We were lucky enough to manage a walk in the Derbyshire Peak District. Late afternoon but a September autumnal sun shone. It had taken most of the day for the sun to break through the morning mist, a mist that lingered for most of the day. Clear skies and that mist was not the best of lighting for landscapes….. but frankly we were not bothered, it was just nice to be out enjoying some invigorating fresh air.
The location was Curbar Edge. A gritstone outcrop, a drop to the Derwent Valley below and over the flat expanse of Eastern Moor on the other…. eventually taking you along tom Froggatt Edge with equally dramatic Derbyshire views. Normally these edges would be alive with “Rock Rats” honing their skills on the crags. But none today, restrictions are in place. As for the Gritstone itself, it was once the stone of choice for carving Grindstone for milling and other tasks.
We were about two weeks too late to see these crags and moors at their best. August is when the Moor is covered in purple Heather, into September and the flower heads are turning brown.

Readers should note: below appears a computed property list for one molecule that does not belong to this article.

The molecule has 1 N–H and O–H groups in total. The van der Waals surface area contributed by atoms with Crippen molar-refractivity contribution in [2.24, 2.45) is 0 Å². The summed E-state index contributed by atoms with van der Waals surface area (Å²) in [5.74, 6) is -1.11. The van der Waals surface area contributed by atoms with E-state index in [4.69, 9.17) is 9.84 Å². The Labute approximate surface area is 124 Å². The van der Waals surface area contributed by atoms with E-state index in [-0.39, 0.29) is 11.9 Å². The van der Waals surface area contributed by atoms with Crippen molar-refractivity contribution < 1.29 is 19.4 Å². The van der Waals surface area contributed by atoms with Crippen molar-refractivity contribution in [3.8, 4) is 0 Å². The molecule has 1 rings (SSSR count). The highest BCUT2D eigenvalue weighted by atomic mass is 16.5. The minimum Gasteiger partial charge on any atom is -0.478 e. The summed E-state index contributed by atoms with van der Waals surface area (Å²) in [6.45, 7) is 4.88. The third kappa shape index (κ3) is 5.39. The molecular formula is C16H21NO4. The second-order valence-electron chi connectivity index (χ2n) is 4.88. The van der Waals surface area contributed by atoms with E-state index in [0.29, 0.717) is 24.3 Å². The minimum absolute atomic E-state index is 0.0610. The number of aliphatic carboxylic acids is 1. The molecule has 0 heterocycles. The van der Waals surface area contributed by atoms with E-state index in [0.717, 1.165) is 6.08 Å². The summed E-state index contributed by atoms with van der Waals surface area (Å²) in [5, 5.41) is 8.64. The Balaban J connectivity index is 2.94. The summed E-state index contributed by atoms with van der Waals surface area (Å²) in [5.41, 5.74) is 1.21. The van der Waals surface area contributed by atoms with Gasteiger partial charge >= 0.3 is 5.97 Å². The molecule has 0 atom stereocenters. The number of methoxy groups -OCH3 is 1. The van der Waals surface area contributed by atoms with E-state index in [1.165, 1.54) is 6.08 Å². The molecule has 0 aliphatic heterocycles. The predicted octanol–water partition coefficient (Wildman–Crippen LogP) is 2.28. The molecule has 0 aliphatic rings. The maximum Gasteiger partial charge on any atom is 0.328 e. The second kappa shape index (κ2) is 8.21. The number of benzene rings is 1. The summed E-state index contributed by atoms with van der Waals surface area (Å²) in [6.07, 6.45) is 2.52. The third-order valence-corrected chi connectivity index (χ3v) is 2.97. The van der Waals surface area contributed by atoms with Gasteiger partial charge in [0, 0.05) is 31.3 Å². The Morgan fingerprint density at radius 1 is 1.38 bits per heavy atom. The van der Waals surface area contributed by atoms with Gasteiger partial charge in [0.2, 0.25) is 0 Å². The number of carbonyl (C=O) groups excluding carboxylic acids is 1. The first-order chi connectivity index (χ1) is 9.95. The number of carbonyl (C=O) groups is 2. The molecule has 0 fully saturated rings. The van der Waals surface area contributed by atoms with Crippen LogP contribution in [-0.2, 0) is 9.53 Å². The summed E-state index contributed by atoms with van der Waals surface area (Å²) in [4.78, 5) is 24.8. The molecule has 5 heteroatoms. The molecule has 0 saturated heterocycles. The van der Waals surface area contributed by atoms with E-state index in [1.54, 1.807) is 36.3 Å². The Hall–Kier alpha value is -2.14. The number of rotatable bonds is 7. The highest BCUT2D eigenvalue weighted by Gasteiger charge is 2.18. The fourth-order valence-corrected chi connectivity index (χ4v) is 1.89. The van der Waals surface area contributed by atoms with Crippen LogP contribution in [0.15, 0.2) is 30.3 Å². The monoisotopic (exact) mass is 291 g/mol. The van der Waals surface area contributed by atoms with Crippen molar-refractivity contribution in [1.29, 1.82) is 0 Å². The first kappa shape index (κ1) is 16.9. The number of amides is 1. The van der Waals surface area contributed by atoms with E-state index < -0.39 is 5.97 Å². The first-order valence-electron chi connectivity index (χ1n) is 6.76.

Heather is a tenacious plant of the upland moors. It survives severe winter weather and seeks out the most unlikely spots in the rocks to dig in its roots.
If you have ever wondered why Artists are always so sun tanned, well like this artist ….. you find a quiet corner sheltered from the wind and hope you are not disturbed….
Mind you photographers’ wives are also long suffering, particularly if they don’t like edges with steep drops….. sometimes they go on strike… expressions say it all!
I did say an invigorating walk, well it was. But the fresh air, sunshine and peace was equally as invigorating for both body and mind. All the more so in these current trouble times we all live in
But all good things come to an end. Evening approached and with it clouds came in ready for the night sky. So we headed home and left the moor to a few of the Cattle used for grazing the moor…
Please Remember ….
Stay Safe …. Be Kind…. Look After Each Other
(C) David Oakes 2020